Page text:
HES-MHMDS Data Linkage Report, Summary Statistics - November 2013, Experimental statistics
This is the latest monthly (November 2013) statistical publication in relation to the linked HES (Hospital Episode Statistics) and MHMDS (Mental Health Minimum Dataset) data.
The two data sets have been linked using specific patient identifiers collected in HES and MHMDS. The linkage allows the datasets to be linked in this manner from 2006-07; however this report focuses on patients who were present in the two datasets in period April 2013 to October 2013 only.
The HES-MHMDS linkage provides the ability to undertake national (within England) analysis along acute patient pathways for mental health service users, thereby enabling a much deeper understanding of MH (mental health) service users' interactions with acute secondary care.
There are approximately 1.50 million individuals who are recorded as being users of adult mental health services (within MHMDS) in the period April 2013 to November 2013.
Of these, approximately 1.43 million MH service users are aged 18 or over1 and can be linked to HES, of this subset in the period April 2013 to November 2013:
It is estimated that around 430,000 (or 30 per cent) had at least one inpatient episode of care.
It is estimated that around 905,000 (or 63 per cent) had at least one outpatient appointment.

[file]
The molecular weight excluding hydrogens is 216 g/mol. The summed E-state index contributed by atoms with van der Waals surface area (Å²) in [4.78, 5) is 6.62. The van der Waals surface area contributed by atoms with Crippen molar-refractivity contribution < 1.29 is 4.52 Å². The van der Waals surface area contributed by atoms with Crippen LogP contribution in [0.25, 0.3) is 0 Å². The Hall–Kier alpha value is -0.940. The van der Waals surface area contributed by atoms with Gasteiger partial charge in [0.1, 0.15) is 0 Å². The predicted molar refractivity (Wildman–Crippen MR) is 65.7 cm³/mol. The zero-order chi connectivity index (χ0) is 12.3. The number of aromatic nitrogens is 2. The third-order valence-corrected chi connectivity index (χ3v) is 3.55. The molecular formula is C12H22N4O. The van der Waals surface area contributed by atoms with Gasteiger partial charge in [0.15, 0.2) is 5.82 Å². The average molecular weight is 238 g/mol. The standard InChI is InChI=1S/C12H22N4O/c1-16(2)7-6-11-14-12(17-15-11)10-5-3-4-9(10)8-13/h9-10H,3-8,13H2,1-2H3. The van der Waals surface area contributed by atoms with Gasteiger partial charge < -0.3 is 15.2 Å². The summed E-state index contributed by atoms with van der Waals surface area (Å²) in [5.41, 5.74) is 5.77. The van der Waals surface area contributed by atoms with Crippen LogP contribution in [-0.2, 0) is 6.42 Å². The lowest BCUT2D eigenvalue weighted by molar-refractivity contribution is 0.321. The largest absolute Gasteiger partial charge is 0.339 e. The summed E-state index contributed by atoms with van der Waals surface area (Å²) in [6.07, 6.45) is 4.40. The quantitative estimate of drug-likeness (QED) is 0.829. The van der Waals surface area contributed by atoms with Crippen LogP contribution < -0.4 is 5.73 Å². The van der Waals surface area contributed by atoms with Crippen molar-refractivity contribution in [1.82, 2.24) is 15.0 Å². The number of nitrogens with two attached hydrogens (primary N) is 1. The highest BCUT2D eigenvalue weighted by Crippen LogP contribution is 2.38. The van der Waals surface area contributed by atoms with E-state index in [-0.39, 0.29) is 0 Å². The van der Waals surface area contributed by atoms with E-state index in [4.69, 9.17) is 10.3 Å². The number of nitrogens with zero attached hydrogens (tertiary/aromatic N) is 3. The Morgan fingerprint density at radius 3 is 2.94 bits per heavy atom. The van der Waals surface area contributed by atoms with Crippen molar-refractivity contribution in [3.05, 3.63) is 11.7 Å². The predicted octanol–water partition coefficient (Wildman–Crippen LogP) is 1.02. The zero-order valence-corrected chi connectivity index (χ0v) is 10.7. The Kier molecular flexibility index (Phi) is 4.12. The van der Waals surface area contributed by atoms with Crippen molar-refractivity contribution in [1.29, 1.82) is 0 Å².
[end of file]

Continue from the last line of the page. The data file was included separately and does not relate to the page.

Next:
It is estimated that around 501,000 (or 35 per cent) had at least one A&E attendance.
It is estimated that around 1,060,000 (or 74 per cent) accessed at least one hospital service (inpatients episode of care, outpatients appointment or A&E attendance).
Comparing the frequency of access to hospital services (inpatient episodes of care, outpatient appointments or A&E attendances) between MH service users and non-MH service users:
Mental Health service users who accessed hospital services during April 2013 to November 2013 did so more frequently, approximately twice as much, as the corresponding Non-MH service user population.
While MHMDS can legitimately contain records for under 18’s its primary focus is adults accessing the services and therefore is not fully representative of the under 18’s age group.
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